Steve Mahoney, a purchasing agent with the Department of Corrections, says he knows some state workers who immediately discontinued their paycheck deductions this summer when their paychecks started to reflect the increased premiums for retirement and health care benefits called for in Gov. Scott Walker's budget. Mahoney and his girlfriend, also a state worker, have lost nearly $700 a month in their take-home pay due to these increases (see "Wisconsin State Employees Brace for Lower Paychecks," 8/18/11).
Mahoney says it's too early to know what giving will be like this year. But there might be some symbolic redirection of funds. Mahoney says his own union, the Wisconsin Professional Employees Council, is encouraging its members to donate to United Way outside of the workplace campaign to protest the new state prohibition on paycheck deductions of union dues.
Salli Martyniak, president of Forward Community Investments, which provides loans and other assistance to nonprofits, says cuts of $300 to $600 a paycheck will certainly have an impact on the discretionary income of affected households. And charitable giving, she adds, is discretionary spending.
"Is it going to hurt? The answer is yes."
Martyniak's group is in the process of compiling its third annual report on Wisconsin's nonprofit groups. In recent years, she says, individual giving from middle-class donors has either gone up or stayed flat. "Where you saw the decline in giving was really the upper-income households."
But Martyniak predicts there will now also be a drop in donations from middle-income folks. "It's the middle class who are being truly hurt now."
And that decrease in giving, she says, will likely translate into scaled-back services at nonprofits.
Martyniak says there is a real "mind shift" going on among those who work in nonprofits.
"In the past couple of years, organizations - whether or not they considered themselves financially healthy or a bit unhealthy - were still trying to squeeze out every possible penny so they could increase the services offered to people. Now they're starting to say we can no longer keep up."
Martyniak saves her biggest concern not for this coming year, but the next. "You can only pull so hard before the rubber band breaks," she says. "At what point do the pieces start unraveling a bit?"
A place to call home
When Isthmus first wrote about Kevin Corcoran ("Kevin Corcoran's Plight Reveals Holes in Dane County's Safety Net," 9/29/2011), the disabled liver donor recipient had just agreed to vacate the Madison apartment he and his partner, Myrna Ulrich, shared because they were $10,000 behind on rent. Corcoran, who also has chronic pain from hepatitis B he contracted from a blood transfusion in the 1970s, fell behind on rent because he spent much of his $1,600 monthly income on medical visits and prescriptions.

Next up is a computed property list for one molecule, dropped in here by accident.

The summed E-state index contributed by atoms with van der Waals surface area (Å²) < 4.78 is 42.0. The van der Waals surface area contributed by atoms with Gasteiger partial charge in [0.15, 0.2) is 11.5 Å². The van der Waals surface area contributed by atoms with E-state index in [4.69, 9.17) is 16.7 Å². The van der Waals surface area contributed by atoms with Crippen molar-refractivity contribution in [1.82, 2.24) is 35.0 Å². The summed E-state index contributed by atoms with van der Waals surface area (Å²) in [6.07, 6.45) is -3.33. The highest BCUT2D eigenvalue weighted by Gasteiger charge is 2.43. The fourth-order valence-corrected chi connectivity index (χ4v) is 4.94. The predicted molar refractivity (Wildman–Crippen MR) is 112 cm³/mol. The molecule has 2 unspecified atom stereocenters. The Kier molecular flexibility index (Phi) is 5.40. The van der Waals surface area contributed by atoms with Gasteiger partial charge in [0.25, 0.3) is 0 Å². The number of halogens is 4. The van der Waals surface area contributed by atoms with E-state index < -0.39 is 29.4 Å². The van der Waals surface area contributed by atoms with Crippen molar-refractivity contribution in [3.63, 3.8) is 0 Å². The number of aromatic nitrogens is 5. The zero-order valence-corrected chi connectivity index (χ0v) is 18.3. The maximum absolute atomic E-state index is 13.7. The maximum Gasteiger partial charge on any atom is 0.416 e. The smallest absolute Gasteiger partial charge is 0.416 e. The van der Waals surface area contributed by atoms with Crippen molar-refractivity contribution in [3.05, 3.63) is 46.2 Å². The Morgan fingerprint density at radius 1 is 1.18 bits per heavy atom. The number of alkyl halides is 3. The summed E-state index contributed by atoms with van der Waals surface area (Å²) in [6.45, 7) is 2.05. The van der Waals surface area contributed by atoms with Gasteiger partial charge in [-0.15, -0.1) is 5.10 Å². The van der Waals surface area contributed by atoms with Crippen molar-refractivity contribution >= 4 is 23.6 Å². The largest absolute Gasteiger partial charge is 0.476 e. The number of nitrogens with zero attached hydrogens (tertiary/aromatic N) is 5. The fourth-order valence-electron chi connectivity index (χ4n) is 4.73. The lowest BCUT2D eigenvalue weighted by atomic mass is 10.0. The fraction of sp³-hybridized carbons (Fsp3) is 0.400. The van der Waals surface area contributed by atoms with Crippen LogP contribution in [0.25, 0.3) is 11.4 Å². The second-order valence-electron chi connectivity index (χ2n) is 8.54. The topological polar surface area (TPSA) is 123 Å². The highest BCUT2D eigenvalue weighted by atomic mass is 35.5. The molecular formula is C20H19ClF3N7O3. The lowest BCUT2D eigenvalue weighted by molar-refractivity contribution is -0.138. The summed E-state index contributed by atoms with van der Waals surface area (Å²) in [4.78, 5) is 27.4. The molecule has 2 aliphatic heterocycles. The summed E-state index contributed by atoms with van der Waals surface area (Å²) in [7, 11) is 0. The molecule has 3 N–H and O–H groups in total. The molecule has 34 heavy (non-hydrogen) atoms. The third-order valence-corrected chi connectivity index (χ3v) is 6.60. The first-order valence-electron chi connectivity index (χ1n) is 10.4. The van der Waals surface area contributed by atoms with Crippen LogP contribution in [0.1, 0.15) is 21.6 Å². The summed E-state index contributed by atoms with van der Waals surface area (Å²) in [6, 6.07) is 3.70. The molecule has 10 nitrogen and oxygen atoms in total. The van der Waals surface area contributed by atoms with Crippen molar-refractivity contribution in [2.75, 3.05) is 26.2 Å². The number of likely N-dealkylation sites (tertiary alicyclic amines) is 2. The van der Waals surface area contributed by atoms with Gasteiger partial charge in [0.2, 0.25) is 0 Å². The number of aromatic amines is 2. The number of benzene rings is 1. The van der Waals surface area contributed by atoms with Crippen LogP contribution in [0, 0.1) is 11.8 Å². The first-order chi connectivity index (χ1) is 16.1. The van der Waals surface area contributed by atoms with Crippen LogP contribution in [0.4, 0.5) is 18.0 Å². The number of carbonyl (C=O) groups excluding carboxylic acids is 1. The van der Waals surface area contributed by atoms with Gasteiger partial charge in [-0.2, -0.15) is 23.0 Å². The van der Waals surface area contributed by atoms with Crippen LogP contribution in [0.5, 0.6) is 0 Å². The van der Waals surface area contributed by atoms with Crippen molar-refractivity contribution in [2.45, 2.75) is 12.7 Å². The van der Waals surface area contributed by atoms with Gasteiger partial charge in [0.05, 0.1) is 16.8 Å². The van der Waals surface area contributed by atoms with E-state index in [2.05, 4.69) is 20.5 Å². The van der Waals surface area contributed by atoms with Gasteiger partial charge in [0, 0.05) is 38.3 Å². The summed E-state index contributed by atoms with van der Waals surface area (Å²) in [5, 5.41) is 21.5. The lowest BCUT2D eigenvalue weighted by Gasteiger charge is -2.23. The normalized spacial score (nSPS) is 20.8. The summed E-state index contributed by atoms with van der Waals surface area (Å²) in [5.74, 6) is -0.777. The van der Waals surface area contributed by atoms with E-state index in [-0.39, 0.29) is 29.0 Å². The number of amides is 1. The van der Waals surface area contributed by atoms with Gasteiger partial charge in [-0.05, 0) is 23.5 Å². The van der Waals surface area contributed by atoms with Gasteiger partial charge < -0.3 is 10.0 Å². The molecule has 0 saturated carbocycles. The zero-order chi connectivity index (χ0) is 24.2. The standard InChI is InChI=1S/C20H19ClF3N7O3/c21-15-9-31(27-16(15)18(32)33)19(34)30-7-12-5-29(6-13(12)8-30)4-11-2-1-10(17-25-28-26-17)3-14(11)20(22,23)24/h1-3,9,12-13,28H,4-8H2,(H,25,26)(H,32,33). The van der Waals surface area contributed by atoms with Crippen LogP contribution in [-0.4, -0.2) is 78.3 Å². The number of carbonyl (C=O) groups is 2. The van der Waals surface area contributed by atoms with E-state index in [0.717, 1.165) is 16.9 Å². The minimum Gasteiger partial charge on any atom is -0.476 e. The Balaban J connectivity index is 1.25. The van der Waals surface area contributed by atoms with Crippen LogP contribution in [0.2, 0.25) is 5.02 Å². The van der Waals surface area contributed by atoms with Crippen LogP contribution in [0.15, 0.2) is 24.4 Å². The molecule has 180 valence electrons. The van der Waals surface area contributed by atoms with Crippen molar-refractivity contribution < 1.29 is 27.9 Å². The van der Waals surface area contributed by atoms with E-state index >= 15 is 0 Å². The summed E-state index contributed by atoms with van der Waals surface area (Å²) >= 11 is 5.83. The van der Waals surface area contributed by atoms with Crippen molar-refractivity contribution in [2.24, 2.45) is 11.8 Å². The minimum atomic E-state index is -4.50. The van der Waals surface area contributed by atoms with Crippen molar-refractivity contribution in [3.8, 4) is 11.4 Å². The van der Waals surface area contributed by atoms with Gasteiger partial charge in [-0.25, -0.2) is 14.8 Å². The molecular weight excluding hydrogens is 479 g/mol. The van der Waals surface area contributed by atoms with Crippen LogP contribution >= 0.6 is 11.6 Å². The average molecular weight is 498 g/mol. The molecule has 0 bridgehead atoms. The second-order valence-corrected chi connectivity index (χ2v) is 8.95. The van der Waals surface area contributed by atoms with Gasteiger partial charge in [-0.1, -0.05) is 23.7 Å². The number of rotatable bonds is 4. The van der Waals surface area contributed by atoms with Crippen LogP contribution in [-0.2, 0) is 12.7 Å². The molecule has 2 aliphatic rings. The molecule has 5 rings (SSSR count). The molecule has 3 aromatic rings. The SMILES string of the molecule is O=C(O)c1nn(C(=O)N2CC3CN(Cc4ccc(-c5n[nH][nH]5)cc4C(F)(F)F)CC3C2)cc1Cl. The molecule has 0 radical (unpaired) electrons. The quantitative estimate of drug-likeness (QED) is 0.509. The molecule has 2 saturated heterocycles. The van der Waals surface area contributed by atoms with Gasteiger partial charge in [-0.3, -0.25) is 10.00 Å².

According to their agreement with landlord Philip Kessel, Corcoran and Ulrich were to be out of the apartment by Oct. 20. But finding a new apartment has not been easy due to their poor credit history.
A senior living apartment complex in Middleton has offered to rent them an accessible two-bedroom apartment, but it is requiring four months of rent upfront along with a security deposit.
That wouldn't be legal in Madison, says Brenda Konkel, executive director of the Tenant Resource Center, but it is in Middleton. Of course if the state Legislature passes SB 107, Konkel adds, it would be legal in Madison, too, because the proposed bill would override many of the city's tenant protections.
"This is a really good example of the kinds of draconian policies landlords are able to put into place with these low vacancy rates," says Konkel. "And people have no choice but to make it work, or be homeless."
Since Isthmus wrote about Corcoran's plight, good Samaritans have stepped up to help. One reader called with a potential studio apartment to rent; another offered Corcoran, who is diabetic, unused syringes her husband no longer needs. Middleton Outreach Ministry has assisted him, as has a local church.
One man is offering to pay two of the four months of prepaid rent the couple need for their new digs. He has also set up a "Kevin Corcoran Fresh Start Account" at the Summit Credit Union on Junction Road and created a website for donations (sites.google.com/site/friendsofkevincorcoran).
He actually gives credit to the managment of the Middleton apartment building for trying to work out an arrangement for Corcoran. "Most of the other apartments aren't even considering him," he says.